Read the rest over at Catholic Exchange.

I Am Not the Pope and Neither Are You

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The deeper I go into my theological studies, the more I am at peace with the Church. My peace does not come from the knowledge of men, but from the reality that the Holy Spirit is at the helm. It is easy to get dragged into outrage because of pockets of corruption and the sins of the people within the Church. The Pope said this, a Cardinal did that, a heterodox priest is now working in the Vatican. I think the truth is always somewhere in the middle and if people are truly interested in giving up their outrage, they will stop reading reports from the mainstream media on the Church. It is impossible for a secular world to understand the Church. They view us as a bureaucratic institution, rather than the Mystical Body of Christ that is animated by the Holy Spirit.

It seems in some of my dealings with people in social media, that Catholics are forgetting who we are and who we are not. It seems that many respond strongly to Pope Francis because they have forgotten the mission. I don’t agree with everything the Pope does, but I don’t feel the need to rant and rave about it. He is human and most of the time is not acting infallibly. I am not the Pope. I don’t know what goes on in his head most days. I am sure it is a daunting task to lead a Church of 1.2 billion Catholics as well as try to evangelize the other 5 billion people on the planet. He is probably learning as he goes just like all of the other Popes. He will make mistakes and while we are not obliged to agree with him, we are still required to treat him with the dignity and respect that is given the Vicar of Christ. We are also called to consider his non-infallible statements.

I think that many people would breathe easier if they studied more Church history. There have always been heretics, sinful, and corrupt people within the Church, even at high levels. There have been periods of great violence and Popes who were martyred or exiled for the faith. Pope Martin I comes to mind here. The world has always been upside down. I have no doubt that there are heretics and heterodox clergy in the Vatican. It’s always been so, whether Arian, Monophysite, Monothelite, Nestorian, Gnostic, etc. When we focus on this fact and allow it to overwhelm our faith then we are acting as the secular world does. We forget who is in charge of the Church, who guides the Church, and who is perfecting the Church. We also forget that even in the face of great corruption, the Church’s doctrine has been preserved. In a thorough and honest reading of Church history the only explanation that she has not been destroyed is that the Holy Spirit is keeping her on course. The Church never should have made it out of the catacombs, let alone throughout the world.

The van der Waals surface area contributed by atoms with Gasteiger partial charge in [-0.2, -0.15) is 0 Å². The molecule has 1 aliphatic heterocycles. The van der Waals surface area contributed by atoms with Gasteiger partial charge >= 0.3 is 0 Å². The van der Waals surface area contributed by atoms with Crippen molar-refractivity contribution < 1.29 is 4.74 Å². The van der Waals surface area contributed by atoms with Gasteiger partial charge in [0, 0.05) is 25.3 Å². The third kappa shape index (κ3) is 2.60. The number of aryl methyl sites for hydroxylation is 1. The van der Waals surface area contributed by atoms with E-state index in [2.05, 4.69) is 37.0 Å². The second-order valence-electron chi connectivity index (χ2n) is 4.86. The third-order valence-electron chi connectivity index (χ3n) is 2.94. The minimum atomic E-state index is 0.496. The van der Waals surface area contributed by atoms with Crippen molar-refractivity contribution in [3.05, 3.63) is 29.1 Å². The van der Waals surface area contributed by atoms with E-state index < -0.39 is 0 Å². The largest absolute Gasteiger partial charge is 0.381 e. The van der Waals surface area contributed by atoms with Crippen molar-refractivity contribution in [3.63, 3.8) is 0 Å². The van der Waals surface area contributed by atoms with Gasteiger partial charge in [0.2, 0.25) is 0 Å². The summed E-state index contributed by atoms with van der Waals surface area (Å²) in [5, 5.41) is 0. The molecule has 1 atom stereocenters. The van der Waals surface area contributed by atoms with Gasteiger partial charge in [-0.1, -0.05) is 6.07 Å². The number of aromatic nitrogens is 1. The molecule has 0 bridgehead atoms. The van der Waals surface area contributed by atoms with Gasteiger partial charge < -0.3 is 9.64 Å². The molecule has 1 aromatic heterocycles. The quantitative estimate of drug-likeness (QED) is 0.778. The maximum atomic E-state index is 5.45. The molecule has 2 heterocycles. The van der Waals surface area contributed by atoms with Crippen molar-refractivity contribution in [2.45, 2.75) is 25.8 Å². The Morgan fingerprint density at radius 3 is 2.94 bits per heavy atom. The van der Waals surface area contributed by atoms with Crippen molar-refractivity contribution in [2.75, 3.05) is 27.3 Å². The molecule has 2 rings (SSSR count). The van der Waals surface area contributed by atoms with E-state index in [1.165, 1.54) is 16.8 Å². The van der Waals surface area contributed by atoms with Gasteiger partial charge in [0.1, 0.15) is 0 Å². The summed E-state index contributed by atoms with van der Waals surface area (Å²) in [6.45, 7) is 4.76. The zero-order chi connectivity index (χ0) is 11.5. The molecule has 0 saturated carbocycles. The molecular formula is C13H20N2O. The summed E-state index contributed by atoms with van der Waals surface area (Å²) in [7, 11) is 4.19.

We need to accept that we are not the Pope and most of us lack the holiness, insight, experience, or understanding to lead the Church. Sure it would help if things were more articulate at times, but we can’t get bogged down by distortions and mistakes. We need to live the mission. The mission is to bring the Good News to the world. That is what Pope Francis is doing. He is bringing us back to the center: Jesus Christ. I am a student theologian. I love theology and most specifically the works of Pope Emeritus Benedict XVI. I understand him, as much as anyone can understand his brilliance. That being said, I get what Pope Francis is doing. He is bringing us back to the core so that we can convert souls on the issues of our day. I look to him for guidance in holiness rather than great works of theology or philosophy. Although, I have read both Lumen Fidei and the Joy of the Gospel and they are insightful works in which we could learn a lot. His mission is different from his predecessors. People are not typically converted by a great argument against abortion or “gay marriage”. They are converted by a real encounter with the Risen Lord. That is where we begin. The rest will fall into place.

So what will bring us peace of mind within the Church? I don’t mean apathy or willful ignorance. I mean peace. The kind of peace that only comes from trusting the Most Holy Trinity. First, accept that we are not the Pope. Second, accept that fallen men and women are within the Church. Third, read more Church history. Fourth, pray for the Church and her leaders. Fifth, stop reading mainstream media reporting on the Church. Sixth, pray for humility. Seventh, continue on the path to holiness, Eighth, trust in the Holy Spirit. TRUST, and Ninth, most importantly, live the mission. Let’s bring Christ to the world. Our bickering hinders the mission.